So that that’s what made the thing really fun. And I guess that’s part of why I fell in love with the job of trying to teach it

The year after teaching part-time, um, uh, at the same time, the university like this, the, the social work program, the Native social work program, they had committed to making it available by distance for, especially for First Nations, because many can’t relocate readily to go to university.

So, and people had said, well, any, uh, Native social worker, uh, should ideally know the language of the community. This is a professional program. There’s so many other things you have to learn as a social worker, You can’t reasonably expect people to also gain at least advanced proficiency during four years of social work training.

So they figured we’ll at least have them make sure they take at least one course on Cree or Ojibwe. Since they committed to offering it by distance at the time. This was before all these fabulous technologies of course. it was correspondence eh?

So they mail you the tapes?

Yeah. So they asked me to be the writer of the  distance course on Ojibwe. So I worked with an instructional designer, which is another really good thing for me to learn because I did the usual thing, I said, okay, Lesson One, here’s the spiel. He says, okay, let’s backtrack. We can start. Okay. That’s the lesson. Let’s just have the students start with these patterns. So anyway, so that was really useful for me.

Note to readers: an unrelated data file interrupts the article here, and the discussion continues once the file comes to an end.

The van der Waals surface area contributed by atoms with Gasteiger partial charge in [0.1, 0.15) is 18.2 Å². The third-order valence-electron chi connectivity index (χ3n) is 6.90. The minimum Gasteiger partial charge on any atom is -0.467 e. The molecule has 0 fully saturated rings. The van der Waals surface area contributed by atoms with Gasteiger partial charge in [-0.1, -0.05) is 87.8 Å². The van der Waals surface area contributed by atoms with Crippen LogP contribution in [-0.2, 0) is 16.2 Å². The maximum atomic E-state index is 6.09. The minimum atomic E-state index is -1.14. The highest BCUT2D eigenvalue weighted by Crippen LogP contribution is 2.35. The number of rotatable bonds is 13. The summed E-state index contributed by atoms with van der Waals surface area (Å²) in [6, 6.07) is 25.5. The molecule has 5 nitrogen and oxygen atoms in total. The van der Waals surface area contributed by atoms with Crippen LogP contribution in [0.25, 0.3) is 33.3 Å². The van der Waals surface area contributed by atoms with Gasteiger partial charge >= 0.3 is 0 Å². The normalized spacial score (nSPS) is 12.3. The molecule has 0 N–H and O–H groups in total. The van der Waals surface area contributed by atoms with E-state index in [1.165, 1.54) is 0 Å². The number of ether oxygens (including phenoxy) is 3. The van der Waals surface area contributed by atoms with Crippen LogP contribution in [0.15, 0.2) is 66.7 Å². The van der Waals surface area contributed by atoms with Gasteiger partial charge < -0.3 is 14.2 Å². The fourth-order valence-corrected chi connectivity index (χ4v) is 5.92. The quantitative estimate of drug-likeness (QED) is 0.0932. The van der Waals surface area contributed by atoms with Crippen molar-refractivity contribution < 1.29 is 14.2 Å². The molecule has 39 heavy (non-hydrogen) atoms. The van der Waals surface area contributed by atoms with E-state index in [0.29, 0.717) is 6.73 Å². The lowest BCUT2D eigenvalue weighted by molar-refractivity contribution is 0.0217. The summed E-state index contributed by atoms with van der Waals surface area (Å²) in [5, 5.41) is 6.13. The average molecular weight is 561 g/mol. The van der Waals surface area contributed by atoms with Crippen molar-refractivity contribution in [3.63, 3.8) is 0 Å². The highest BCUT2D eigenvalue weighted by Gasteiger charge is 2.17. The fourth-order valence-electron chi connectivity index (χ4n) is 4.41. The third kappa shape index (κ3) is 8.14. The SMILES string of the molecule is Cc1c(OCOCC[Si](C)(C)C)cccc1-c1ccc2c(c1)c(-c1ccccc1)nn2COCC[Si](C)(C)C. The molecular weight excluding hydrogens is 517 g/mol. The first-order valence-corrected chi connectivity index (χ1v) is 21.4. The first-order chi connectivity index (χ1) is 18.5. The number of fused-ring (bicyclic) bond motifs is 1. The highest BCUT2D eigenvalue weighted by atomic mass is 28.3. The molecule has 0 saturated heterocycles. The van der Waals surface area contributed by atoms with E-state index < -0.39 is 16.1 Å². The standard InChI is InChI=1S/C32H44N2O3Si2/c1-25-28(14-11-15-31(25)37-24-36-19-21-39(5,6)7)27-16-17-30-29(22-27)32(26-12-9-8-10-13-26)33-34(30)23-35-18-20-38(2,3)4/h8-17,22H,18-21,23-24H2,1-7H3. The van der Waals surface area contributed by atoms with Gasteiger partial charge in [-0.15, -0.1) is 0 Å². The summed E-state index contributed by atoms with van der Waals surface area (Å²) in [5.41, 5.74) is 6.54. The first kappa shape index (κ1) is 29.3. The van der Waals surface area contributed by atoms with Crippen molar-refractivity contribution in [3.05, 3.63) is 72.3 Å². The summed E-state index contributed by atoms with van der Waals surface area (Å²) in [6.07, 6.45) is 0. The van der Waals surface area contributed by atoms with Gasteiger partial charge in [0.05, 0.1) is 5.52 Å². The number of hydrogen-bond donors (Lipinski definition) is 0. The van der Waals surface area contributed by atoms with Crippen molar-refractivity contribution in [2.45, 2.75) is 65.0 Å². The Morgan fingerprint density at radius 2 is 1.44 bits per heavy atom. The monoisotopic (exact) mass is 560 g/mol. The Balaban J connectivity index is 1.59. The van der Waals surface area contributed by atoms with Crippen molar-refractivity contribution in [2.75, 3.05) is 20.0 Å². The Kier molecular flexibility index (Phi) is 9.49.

Yeah. So yeah, after that, you know, that was just for that one course. But so the person that I was filling in for, why I was teaching part time, decided not to come back to the university. So they now needed a full-time faculty member and they decided a full-time faculty member should also be somebody also able to teach the language. But that’s how I ended up lucking into that position. And at the time there were not very many first language speakers of our language who happened to have a graduate degree as well, I already had an MBA. So totally unrelated to language but at least it was a Master’s. So, um, yeah, so that’s how I got that position. So that really was helpful to have the time to think through and, um, flesh out a curriculum beyond introductory. I decided, okay. At the time there was just two courses in our program. There was an intro Ojibwe course, and then there was an advanced Ojibwe course.